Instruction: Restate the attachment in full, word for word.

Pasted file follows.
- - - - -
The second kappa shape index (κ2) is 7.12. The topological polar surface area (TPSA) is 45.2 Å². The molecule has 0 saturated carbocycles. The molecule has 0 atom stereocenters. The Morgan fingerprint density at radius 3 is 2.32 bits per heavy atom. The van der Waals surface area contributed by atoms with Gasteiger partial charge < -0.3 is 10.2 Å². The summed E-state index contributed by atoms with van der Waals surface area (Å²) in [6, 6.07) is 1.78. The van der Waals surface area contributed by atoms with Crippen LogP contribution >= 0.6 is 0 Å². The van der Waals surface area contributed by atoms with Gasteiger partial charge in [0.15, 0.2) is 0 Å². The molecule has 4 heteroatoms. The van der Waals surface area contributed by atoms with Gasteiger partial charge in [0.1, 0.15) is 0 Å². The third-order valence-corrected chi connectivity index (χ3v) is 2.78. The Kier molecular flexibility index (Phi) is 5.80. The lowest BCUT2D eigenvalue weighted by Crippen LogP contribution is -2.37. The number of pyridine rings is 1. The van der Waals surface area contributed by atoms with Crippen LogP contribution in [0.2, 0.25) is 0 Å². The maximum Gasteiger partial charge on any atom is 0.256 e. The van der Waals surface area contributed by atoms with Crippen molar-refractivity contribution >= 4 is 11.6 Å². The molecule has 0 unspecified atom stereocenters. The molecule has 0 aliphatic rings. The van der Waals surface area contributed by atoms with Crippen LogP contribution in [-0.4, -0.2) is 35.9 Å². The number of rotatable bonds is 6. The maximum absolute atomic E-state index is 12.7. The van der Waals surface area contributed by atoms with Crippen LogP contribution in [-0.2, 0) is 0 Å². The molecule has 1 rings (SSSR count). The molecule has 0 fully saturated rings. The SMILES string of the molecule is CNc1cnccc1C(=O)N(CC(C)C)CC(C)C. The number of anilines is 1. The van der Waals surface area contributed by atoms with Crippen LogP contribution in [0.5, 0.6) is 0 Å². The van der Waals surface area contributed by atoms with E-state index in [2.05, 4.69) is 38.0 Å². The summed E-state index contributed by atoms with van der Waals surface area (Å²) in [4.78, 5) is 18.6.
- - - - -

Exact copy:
The second kappa shape index (κ2) is 7.12. The topological polar surface area (TPSA) is 45.2 Å². The molecule has 0 saturated carbocycles. The molecule has 0 atom stereocenters. The Morgan fingerprint density at radius 3 is 2.32 bits per heavy atom. The van der Waals surface area contributed by atoms with Gasteiger partial charge < -0.3 is 10.2 Å². The summed E-state index contributed by atoms with van der Waals surface area (Å²) in [6, 6.07) is 1.78. The van der Waals surface area contributed by atoms with Crippen LogP contribution >= 0.6 is 0 Å². The van der Waals surface area contributed by atoms with Gasteiger partial charge in [0.15, 0.2) is 0 Å². The molecule has 4 heteroatoms. The van der Waals surface area contributed by atoms with Gasteiger partial charge in [0.1, 0.15) is 0 Å². The third-order valence-corrected chi connectivity index (χ3v) is 2.78. The Kier molecular flexibility index (Phi) is 5.80. The lowest BCUT2D eigenvalue weighted by Crippen LogP contribution is -2.37. The number of pyridine rings is 1. The van der Waals surface area contributed by atoms with Crippen LogP contribution in [0.2, 0.25) is 0 Å². The maximum Gasteiger partial charge on any atom is 0.256 e. The van der Waals surface area contributed by atoms with Crippen molar-refractivity contribution >= 4 is 11.6 Å². The molecule has 0 unspecified atom stereocenters. The molecule has 0 aliphatic rings. The van der Waals surface area contributed by atoms with Crippen LogP contribution in [-0.4, -0.2) is 35.9 Å². The number of rotatable bonds is 6. The maximum absolute atomic E-state index is 12.7. The van der Waals surface area contributed by atoms with Crippen LogP contribution in [-0.2, 0) is 0 Å². The molecule has 1 rings (SSSR count). The molecule has 0 fully saturated rings. The SMILES string of the molecule is CNc1cnccc1C(=O)N(CC(C)C)CC(C)C. The number of anilines is 1. The van der Waals surface area contributed by atoms with Crippen LogP contribution in [0.5, 0.6) is 0 Å². The van der Waals surface area contributed by atoms with E-state index in [2.05, 4.69) is 38.0 Å². The summed E-state index contributed by atoms with van der Waals surface area (Å²) in [4.78, 5) is 18.6.